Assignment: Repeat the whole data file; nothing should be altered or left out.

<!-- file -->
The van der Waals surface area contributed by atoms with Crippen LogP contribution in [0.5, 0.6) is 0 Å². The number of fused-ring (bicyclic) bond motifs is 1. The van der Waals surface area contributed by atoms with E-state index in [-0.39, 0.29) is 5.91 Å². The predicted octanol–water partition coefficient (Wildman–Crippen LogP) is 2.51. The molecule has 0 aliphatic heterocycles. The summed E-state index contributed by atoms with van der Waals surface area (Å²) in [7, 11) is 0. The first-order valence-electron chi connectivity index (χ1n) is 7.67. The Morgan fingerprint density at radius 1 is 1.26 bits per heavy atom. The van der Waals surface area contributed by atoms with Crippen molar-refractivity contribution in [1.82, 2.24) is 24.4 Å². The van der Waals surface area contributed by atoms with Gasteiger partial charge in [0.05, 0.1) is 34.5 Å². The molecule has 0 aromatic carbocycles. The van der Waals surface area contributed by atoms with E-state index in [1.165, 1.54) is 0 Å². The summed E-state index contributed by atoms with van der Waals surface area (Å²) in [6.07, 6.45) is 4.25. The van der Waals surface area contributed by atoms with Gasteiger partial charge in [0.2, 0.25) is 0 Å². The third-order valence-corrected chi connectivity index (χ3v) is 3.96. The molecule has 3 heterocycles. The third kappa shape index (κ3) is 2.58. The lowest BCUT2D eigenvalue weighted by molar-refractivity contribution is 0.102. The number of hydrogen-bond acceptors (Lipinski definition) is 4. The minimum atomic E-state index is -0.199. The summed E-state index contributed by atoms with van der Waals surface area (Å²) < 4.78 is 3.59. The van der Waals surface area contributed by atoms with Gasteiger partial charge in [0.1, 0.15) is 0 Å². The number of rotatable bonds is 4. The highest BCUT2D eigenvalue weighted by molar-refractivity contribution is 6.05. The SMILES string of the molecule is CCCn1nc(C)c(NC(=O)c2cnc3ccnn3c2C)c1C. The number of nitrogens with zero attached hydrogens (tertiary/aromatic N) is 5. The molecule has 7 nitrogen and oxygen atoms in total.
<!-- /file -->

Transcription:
The van der Waals surface area contributed by atoms with Crippen LogP contribution in [0.5, 0.6) is 0 Å². The number of fused-ring (bicyclic) bond motifs is 1. The van der Waals surface area contributed by atoms with E-state index in [-0.39, 0.29) is 5.91 Å². The predicted octanol–water partition coefficient (Wildman–Crippen LogP) is 2.51. The molecule has 0 aliphatic heterocycles. The summed E-state index contributed by atoms with van der Waals surface area (Å²) in [7, 11) is 0. The first-order valence-electron chi connectivity index (χ1n) is 7.67. The Morgan fingerprint density at radius 1 is 1.26 bits per heavy atom. The van der Waals surface area contributed by atoms with Crippen molar-refractivity contribution in [1.82, 2.24) is 24.4 Å². The van der Waals surface area contributed by atoms with Gasteiger partial charge in [0.05, 0.1) is 34.5 Å². The molecule has 0 aromatic carbocycles. The van der Waals surface area contributed by atoms with E-state index in [1.165, 1.54) is 0 Å². The summed E-state index contributed by atoms with van der Waals surface area (Å²) in [6.07, 6.45) is 4.25. The van der Waals surface area contributed by atoms with Gasteiger partial charge in [0.2, 0.25) is 0 Å². The third-order valence-corrected chi connectivity index (χ3v) is 3.96. The molecule has 3 heterocycles. The third kappa shape index (κ3) is 2.58. The lowest BCUT2D eigenvalue weighted by molar-refractivity contribution is 0.102. The number of hydrogen-bond acceptors (Lipinski definition) is 4. The minimum atomic E-state index is -0.199. The summed E-state index contributed by atoms with van der Waals surface area (Å²) < 4.78 is 3.59. The van der Waals surface area contributed by atoms with Gasteiger partial charge in [0.1, 0.15) is 0 Å². The number of rotatable bonds is 4. The highest BCUT2D eigenvalue weighted by molar-refractivity contribution is 6.05. The SMILES string of the molecule is CCCn1nc(C)c(NC(=O)c2cnc3ccnn3c2C)c1C. The number of nitrogens with zero attached hydrogens (tertiary/aromatic N) is 5. The molecule has 7 nitrogen and oxygen atoms in total.